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1 - 10 of 108 results for: CEE

CEE 1: Introduction to Environmental Systems Engineering

Field trips visiting environmental systems installations in Northern California, including coastal, freshwater, and urban infrastructure. Requirements: Several campus meetings, and field trips. Enrollment limited; priority given to undergraduates who have declared Environmental Systems Engineering major.
Terms: Spr | Units: 1 | Grading: Satisfactory/No Credit

CEE 6: Physics of Cities

An introduction to the modern study of complex systems with cities as an organizing focus. Topics will include: cities as interacting systems; cities as networks; flows of resources and information through cities; principles of organization, self-organization, and complexity; how the properties of cities scale with size; and human movement patterns. No particular scientific background is required, but comfort with basic mathematics will be assumed. Prerequisites: MATH 19 and 20, or the equivalent
Terms: Spr | Units: 3 | UG Reqs: WAY-SMA | Grading: Letter (ABCD/NP)

CEE 31Q: Accessing Architecture Through Drawing

Preference to sophomores. Drawing architecture provides a deeper understanding of the intricacies and subtleties that characterize contemporary buildings. How to dissect buildings and appreciate the formal elements of a building, including scale, shape, proportion, colors and materials, and the problem solving reflected in the design. Students construct conventional architectural drawings, such as plans, elevations, and perspectives. Limited enrollment.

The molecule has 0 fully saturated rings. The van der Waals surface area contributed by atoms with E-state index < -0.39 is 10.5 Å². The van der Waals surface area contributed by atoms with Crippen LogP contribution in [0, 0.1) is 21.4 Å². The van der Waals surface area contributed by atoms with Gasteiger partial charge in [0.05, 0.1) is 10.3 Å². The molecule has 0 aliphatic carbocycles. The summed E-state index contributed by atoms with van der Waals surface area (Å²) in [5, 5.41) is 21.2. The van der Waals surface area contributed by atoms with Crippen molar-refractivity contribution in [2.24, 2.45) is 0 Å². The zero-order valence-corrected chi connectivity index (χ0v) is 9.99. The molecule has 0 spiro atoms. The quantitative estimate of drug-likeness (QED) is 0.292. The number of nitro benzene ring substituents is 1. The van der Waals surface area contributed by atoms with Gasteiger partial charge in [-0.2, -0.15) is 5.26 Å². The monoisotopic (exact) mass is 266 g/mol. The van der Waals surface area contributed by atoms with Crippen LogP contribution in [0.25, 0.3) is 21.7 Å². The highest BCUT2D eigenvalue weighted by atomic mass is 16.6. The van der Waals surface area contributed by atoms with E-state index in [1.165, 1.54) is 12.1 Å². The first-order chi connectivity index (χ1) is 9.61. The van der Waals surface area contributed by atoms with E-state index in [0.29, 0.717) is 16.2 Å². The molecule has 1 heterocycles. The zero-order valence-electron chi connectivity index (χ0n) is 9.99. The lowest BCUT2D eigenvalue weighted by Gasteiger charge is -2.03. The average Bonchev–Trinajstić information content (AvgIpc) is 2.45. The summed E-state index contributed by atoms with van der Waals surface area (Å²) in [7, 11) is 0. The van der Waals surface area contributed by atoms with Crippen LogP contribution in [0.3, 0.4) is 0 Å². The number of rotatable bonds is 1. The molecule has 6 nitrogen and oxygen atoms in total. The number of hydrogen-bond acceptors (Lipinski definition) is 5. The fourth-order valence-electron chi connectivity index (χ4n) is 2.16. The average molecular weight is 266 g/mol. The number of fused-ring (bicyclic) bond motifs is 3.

Terms: Aut, Spr | Units: 5 | UG Reqs: GER:DB-EngrAppSci, WAY-CE | Grading: Letter (ABCD/NP)
Instructors: Barton, J. (PI)

CEE 32V: Architectural Design Lecture Series Course

This seminar is a companion to the Spring Architecture and Landscape Architecture Lecture Series. Students will converse with lecturers before the lectures, attend the lecture, and prepare short documents (written, graphic, exploratory) for two of the lectures. The four course meeting dates will correspond with the lecture dates TBD. The meeting times are 4:30 PM -5:30 PM for the seminar and 6:30 - 7:45 for the lecture.
Terms: Spr | Units: 1 | Repeatable for credit | Grading: Satisfactory/No Credit
Instructors: Barton, J. (PI)

CEE 33B: Japanese Modern Architecture

This seminar will examine Japanese architecture and theory since 1900. Through a combination of case studies, readings, and chronological overview, students will develop an in-depth understanding of the aesthetic, expression of construction, structural dynamics, material choices, and philosophical viewpoints that impact Japanese modern and contemporary architectural design. Through lectures, class discussions, a series of weekly writing assignments, and a longer paper and presentation, students will develop the tools to analyze and understand Japanese design of today.
Terms: Spr | Units: 4 | Grading: Letter (ABCD/NP)
Instructors: Wood, E. (PI)

CEE 33C: Housing Visions

This course provides an introduction to American Housing practices, spanning from the Industrial Age to the present. Students will examine a range of projects that have aspired to a range of social, economic and/or environmental visions. While learning about housing typologies, students will also evaluate the ethical role that housing plays within society. The course focuses on the tactical potentials of housing, whether it is to provide a strong community, solve crisis situations, integrate social services, or encourage socio-economic mixture. Students will learn housing design principles and organizational strategies, and the impact of design on the urban environment. They will discuss themes of shared spaces and defensible spaces; and how design can accommodate the evolving demographics and culture of this country. For example, how can housing design address the changing relationship between living and working? What is the role of housing and ownership in economic mobility? These is more »